After a four-month break, Chabad by the Sea members began gathering again Sunday for a weekly Torah study.
The meeting was held in Rabbi Yochanan Friedman‘s new home, where about 10 people gathered around a dining room table as Friedman led an exacting study of the importance of the water in the parting of the sea, which allowed the Jewish people to reach Mount Sinai and receive the Torah.
Before the meeting, Friedman said he believed it was time for Chabad to expand again, as his condominium off Market Street is too small for a large gathering.
Chabad relinquished its Mission Street headquarters when the economy soured, Friedman said.
Friedman, 38, got a couple of side jobs to help make ends meet, saying he did not want to burden the members.
But now, things are looking up, and the father of four says it would be nice to stretch the group’s wings a bit, either with a large home or a temple space.
“So, if some angel steps up, that would be wonderful” he said. “The economy has raked us over the coals, but with God’s help the community will come through this stronger than before.”
Chabad by the Sea, part of the Hasidic branch of Judaism, was started in Santa Cruz 11 years ago.
Friedman began it after being sent as an “emissary,” moving from Minnesota, he said.
Chabad seeks to bring traditional Judaism to every Jew, he said. The group’s mission also is to “recapture the world with goodness.”
“The idea is to bring Jewish tradition and awareness to the individual at his or her level or pace,” he said.
On Saturday, Chabad will celebrate Yud Shvat, the 60th anniversary of Rabbi Menachem Mendel Schneersohn becoming the leader of the movement. Schneersohn was a key figure in the growth of Chabad and the celebration is a chance to focus on the spiritual message of his life.
Friedman said Schneersohn was reluctant to take the leadership, or Rebbe, position.
But then he agreed to do so, if it were to “conquer the world with goodness,” Friedman said. To that end, he helped bring traditional Judaism to every Jew, he said.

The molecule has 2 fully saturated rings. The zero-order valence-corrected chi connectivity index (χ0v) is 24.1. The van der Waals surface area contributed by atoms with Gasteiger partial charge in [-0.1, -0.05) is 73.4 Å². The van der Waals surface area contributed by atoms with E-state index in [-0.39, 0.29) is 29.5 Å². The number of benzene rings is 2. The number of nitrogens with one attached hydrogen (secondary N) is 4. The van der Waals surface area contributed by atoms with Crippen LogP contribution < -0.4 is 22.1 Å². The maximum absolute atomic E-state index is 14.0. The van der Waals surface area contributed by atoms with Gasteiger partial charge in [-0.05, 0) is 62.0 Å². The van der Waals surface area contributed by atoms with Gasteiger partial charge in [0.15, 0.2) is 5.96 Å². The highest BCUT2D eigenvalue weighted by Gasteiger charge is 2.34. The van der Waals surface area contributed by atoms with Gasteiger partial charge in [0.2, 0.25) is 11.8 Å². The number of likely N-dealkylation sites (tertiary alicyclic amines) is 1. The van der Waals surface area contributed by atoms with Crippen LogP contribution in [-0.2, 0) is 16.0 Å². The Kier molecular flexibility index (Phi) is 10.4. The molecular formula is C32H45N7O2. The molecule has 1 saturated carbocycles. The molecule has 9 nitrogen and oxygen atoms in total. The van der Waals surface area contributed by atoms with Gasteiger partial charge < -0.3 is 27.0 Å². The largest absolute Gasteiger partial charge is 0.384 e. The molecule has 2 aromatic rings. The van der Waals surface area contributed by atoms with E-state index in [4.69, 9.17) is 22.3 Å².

The impact has been vast, Friedman said,
During Schneersohn’s leadership, the number of emissaries grew from less than 100 to more than 4,000, he said.
There were just five Chabad organizations in Northern California when Friedman and his family moved to Santa Cruz in 1990, and now there are 24, he said. Each is completely independent.
“It’s amazing how much it has grown,” he said.
Sharon Rappaport of Santa Cruz attended the “practical Torah” study Sunday. She said she was a member of a conservative Jewish group before Chabad began in Santa Cruz.
Friedman “has been really instrumental in revitalizing what we call Yiddishkeit Jewishness here,” Rappaport said. “And he is a phenomenal teacher; there is not a single class I don’t come away from with something meaningful.”
Friedman said his group takes on every educational or humanitarian mission it can in Santa Cruz, “to flood the market with goodness.”
An example, he said, is a new “J-text” program in which group members text Jewish trivia questions to teens and those who answer correctly are eligible for monthly raffle prizes.
On Sunday, Friedman’s wife, Baily, their 9-year-old daughter, Rivka, and others were conducting a weekly arts and crafts group at Sunshine Villa.
That group began as a Bat Mitzvah project last year and is open to anyone who wants to help, Baily Friedman said.
“It’s been great,” she said. “We are really getting to know the people well.”
Emily Apelt, 14, was working on a painting as several Sunshine Villa residents worked beside her or watched.
“I like to be able to help, and to see everyone’s familiar faces,” she said.
Darleen Krohn, 87, who was putting some finishing touches on a brightly painted toucan, said she enjoys the group.
“It’s fun,” she said. “And it’s always nice to see some kids.”